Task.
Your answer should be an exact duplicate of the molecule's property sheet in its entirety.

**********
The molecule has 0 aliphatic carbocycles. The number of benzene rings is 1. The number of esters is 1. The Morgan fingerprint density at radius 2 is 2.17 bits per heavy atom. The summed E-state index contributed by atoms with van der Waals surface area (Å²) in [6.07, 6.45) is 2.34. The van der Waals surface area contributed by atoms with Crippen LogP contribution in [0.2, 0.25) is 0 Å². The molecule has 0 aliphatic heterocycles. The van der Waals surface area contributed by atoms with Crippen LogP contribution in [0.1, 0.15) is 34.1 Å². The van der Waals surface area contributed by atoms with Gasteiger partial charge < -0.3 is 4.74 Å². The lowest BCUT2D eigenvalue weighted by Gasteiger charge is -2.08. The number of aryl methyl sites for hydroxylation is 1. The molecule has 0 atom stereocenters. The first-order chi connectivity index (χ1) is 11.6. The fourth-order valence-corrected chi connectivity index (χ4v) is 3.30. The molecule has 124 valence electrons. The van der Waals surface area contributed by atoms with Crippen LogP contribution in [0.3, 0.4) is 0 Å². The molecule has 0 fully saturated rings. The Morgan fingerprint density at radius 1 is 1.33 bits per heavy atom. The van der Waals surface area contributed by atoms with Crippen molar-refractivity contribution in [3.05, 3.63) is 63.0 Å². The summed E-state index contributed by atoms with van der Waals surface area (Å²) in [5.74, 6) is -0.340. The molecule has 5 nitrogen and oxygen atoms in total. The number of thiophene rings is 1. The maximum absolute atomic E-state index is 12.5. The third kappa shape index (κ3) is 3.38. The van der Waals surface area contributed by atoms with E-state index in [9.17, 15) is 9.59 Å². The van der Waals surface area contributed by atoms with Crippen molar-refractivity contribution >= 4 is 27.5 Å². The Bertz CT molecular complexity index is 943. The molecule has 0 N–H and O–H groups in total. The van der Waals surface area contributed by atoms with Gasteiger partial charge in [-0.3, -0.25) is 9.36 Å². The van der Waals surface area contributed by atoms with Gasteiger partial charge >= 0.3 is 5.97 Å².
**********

The molecule has 0 aliphatic carbocycles. The number of benzene rings is 1. The number of esters is 1. The Morgan fingerprint density at radius 2 is 2.17 bits per heavy atom. The summed E-state index contributed by atoms with van der Waals surface area (Å²) in [6.07, 6.45) is 2.34. The van der Waals surface area contributed by atoms with Crippen LogP contribution in [0.2, 0.25) is 0 Å². The molecule has 0 aliphatic heterocycles. The van der Waals surface area contributed by atoms with Crippen LogP contribution in [0.1, 0.15) is 34.1 Å². The van der Waals surface area contributed by atoms with Gasteiger partial charge < -0.3 is 4.74 Å². The lowest BCUT2D eigenvalue weighted by Gasteiger charge is -2.08. The number of aryl methyl sites for hydroxylation is 1. The molecule has 0 atom stereocenters. The first-order chi connectivity index (χ1) is 11.6. The fourth-order valence-corrected chi connectivity index (χ4v) is 3.30. The molecule has 124 valence electrons. The van der Waals surface area contributed by atoms with Crippen LogP contribution in [0.3, 0.4) is 0 Å². The molecule has 0 fully saturated rings. The Morgan fingerprint density at radius 1 is 1.33 bits per heavy atom. The van der Waals surface area contributed by atoms with Crippen molar-refractivity contribution in [3.05, 3.63) is 63.0 Å². The summed E-state index contributed by atoms with van der Waals surface area (Å²) in [5.74, 6) is -0.340. The molecule has 5 nitrogen and oxygen atoms in total. The number of thiophene rings is 1. The maximum absolute atomic E-state index is 12.5. The third kappa shape index (κ3) is 3.38. The van der Waals surface area contributed by atoms with E-state index in [9.17, 15) is 9.59 Å². The van der Waals surface area contributed by atoms with Crippen molar-refractivity contribution >= 4 is 27.5 Å². The Bertz CT molecular complexity index is 943. The molecule has 0 N–H and O–H groups in total. The van der Waals surface area contributed by atoms with Gasteiger partial charge in [-0.3, -0.25) is 9.36 Å². The van der Waals surface area contributed by atoms with Gasteiger partial charge >= 0.3 is 5.97 Å².